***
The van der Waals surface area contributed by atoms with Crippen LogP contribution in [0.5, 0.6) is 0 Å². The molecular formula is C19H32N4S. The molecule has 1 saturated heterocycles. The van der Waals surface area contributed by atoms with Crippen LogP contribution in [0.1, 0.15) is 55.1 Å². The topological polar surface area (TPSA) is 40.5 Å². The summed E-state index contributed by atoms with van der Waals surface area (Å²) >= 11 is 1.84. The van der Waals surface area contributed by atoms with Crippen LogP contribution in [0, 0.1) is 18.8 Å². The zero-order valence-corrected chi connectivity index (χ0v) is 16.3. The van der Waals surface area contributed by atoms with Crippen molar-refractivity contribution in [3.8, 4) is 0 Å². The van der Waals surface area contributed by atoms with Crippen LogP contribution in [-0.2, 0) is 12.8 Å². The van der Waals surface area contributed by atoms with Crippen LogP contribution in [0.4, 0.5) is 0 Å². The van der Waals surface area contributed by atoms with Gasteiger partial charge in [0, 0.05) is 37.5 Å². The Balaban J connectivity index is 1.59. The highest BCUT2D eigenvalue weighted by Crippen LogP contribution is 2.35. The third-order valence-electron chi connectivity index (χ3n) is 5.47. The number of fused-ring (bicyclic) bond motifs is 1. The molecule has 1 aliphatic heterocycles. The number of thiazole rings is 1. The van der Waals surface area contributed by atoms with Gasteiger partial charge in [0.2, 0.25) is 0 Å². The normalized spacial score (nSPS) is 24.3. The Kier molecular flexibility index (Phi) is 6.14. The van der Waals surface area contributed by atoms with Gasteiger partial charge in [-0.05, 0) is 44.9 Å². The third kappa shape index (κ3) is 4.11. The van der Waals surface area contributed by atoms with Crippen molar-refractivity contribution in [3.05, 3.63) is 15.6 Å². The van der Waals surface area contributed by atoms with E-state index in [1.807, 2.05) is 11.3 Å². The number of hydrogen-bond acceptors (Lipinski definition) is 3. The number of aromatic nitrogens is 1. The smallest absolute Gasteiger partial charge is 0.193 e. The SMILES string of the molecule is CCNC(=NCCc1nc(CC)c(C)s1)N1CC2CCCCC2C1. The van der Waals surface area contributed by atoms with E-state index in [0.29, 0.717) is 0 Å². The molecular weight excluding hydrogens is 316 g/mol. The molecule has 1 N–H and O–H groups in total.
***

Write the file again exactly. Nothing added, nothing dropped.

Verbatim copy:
The van der Waals surface area contributed by atoms with Crippen LogP contribution in [0.5, 0.6) is 0 Å². The molecular formula is C19H32N4S. The molecule has 1 saturated heterocycles. The van der Waals surface area contributed by atoms with Crippen LogP contribution in [0.1, 0.15) is 55.1 Å². The topological polar surface area (TPSA) is 40.5 Å². The summed E-state index contributed by atoms with van der Waals surface area (Å²) >= 11 is 1.84. The van der Waals surface area contributed by atoms with Crippen LogP contribution in [0, 0.1) is 18.8 Å². The zero-order valence-corrected chi connectivity index (χ0v) is 16.3. The van der Waals surface area contributed by atoms with Crippen molar-refractivity contribution in [3.8, 4) is 0 Å². The van der Waals surface area contributed by atoms with Crippen LogP contribution in [-0.2, 0) is 12.8 Å². The van der Waals surface area contributed by atoms with Crippen LogP contribution in [0.4, 0.5) is 0 Å². The van der Waals surface area contributed by atoms with Gasteiger partial charge in [0, 0.05) is 37.5 Å². The Balaban J connectivity index is 1.59. The highest BCUT2D eigenvalue weighted by Crippen LogP contribution is 2.35. The third-order valence-electron chi connectivity index (χ3n) is 5.47. The number of fused-ring (bicyclic) bond motifs is 1. The molecule has 1 aliphatic heterocycles. The number of thiazole rings is 1. The van der Waals surface area contributed by atoms with Gasteiger partial charge in [0.2, 0.25) is 0 Å². The normalized spacial score (nSPS) is 24.3. The Kier molecular flexibility index (Phi) is 6.14. The van der Waals surface area contributed by atoms with Gasteiger partial charge in [-0.05, 0) is 44.9 Å². The third kappa shape index (κ3) is 4.11. The van der Waals surface area contributed by atoms with Crippen molar-refractivity contribution in [3.05, 3.63) is 15.6 Å². The van der Waals surface area contributed by atoms with E-state index in [1.807, 2.05) is 11.3 Å². The number of hydrogen-bond acceptors (Lipinski definition) is 3. The number of aromatic nitrogens is 1. The smallest absolute Gasteiger partial charge is 0.193 e. The SMILES string of the molecule is CCNC(=NCCc1nc(CC)c(C)s1)N1CC2CCCCC2C1. The van der Waals surface area contributed by atoms with E-state index in [0.29, 0.717) is 0 Å². The molecular weight excluding hydrogens is 316 g/mol. The molecule has 1 N–H and O–H groups in total.